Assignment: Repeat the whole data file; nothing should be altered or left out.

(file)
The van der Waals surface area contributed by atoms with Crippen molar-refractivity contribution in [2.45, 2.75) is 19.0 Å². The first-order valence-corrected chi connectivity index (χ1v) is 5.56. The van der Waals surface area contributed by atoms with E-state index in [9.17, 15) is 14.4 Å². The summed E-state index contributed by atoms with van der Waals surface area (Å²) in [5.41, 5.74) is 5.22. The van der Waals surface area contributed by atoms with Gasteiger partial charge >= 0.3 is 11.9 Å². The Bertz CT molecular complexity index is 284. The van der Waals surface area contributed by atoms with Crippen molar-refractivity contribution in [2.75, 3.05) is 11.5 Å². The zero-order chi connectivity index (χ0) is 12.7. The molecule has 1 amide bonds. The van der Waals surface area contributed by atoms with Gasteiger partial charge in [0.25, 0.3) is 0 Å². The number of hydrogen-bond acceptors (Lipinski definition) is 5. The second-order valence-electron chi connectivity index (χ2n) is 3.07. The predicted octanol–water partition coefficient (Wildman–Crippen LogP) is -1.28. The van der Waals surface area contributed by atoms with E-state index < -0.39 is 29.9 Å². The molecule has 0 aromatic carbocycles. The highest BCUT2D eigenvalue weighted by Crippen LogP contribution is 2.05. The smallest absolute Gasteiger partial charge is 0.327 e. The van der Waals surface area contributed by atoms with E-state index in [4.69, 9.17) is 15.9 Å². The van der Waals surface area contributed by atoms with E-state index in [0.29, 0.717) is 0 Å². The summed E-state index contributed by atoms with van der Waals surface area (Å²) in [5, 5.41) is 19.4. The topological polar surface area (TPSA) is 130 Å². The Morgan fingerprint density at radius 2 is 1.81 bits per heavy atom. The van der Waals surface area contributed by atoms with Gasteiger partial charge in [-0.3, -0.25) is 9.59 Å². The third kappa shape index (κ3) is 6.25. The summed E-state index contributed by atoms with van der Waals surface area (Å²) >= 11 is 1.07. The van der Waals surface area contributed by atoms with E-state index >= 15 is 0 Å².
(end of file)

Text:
The van der Waals surface area contributed by atoms with Crippen molar-refractivity contribution in [2.45, 2.75) is 19.0 Å². The first-order valence-corrected chi connectivity index (χ1v) is 5.56. The van der Waals surface area contributed by atoms with E-state index in [9.17, 15) is 14.4 Å². The summed E-state index contributed by atoms with van der Waals surface area (Å²) in [5.41, 5.74) is 5.22. The van der Waals surface area contributed by atoms with Gasteiger partial charge >= 0.3 is 11.9 Å². The Bertz CT molecular complexity index is 284. The van der Waals surface area contributed by atoms with Crippen molar-refractivity contribution in [2.75, 3.05) is 11.5 Å². The zero-order chi connectivity index (χ0) is 12.7. The molecule has 1 amide bonds. The van der Waals surface area contributed by atoms with Gasteiger partial charge in [0.25, 0.3) is 0 Å². The number of hydrogen-bond acceptors (Lipinski definition) is 5. The second-order valence-electron chi connectivity index (χ2n) is 3.07. The predicted octanol–water partition coefficient (Wildman–Crippen LogP) is -1.28. The van der Waals surface area contributed by atoms with E-state index < -0.39 is 29.9 Å². The molecule has 0 aromatic carbocycles. The highest BCUT2D eigenvalue weighted by Crippen LogP contribution is 2.05. The smallest absolute Gasteiger partial charge is 0.327 e. The van der Waals surface area contributed by atoms with E-state index in [4.69, 9.17) is 15.9 Å². The van der Waals surface area contributed by atoms with E-state index in [0.29, 0.717) is 0 Å². The summed E-state index contributed by atoms with van der Waals surface area (Å²) in [5, 5.41) is 19.4. The topological polar surface area (TPSA) is 130 Å². The Morgan fingerprint density at radius 2 is 1.81 bits per heavy atom. The van der Waals surface area contributed by atoms with Gasteiger partial charge in [-0.3, -0.25) is 9.59 Å². The third kappa shape index (κ3) is 6.25. The summed E-state index contributed by atoms with van der Waals surface area (Å²) >= 11 is 1.07. The van der Waals surface area contributed by atoms with E-state index >= 15 is 0 Å².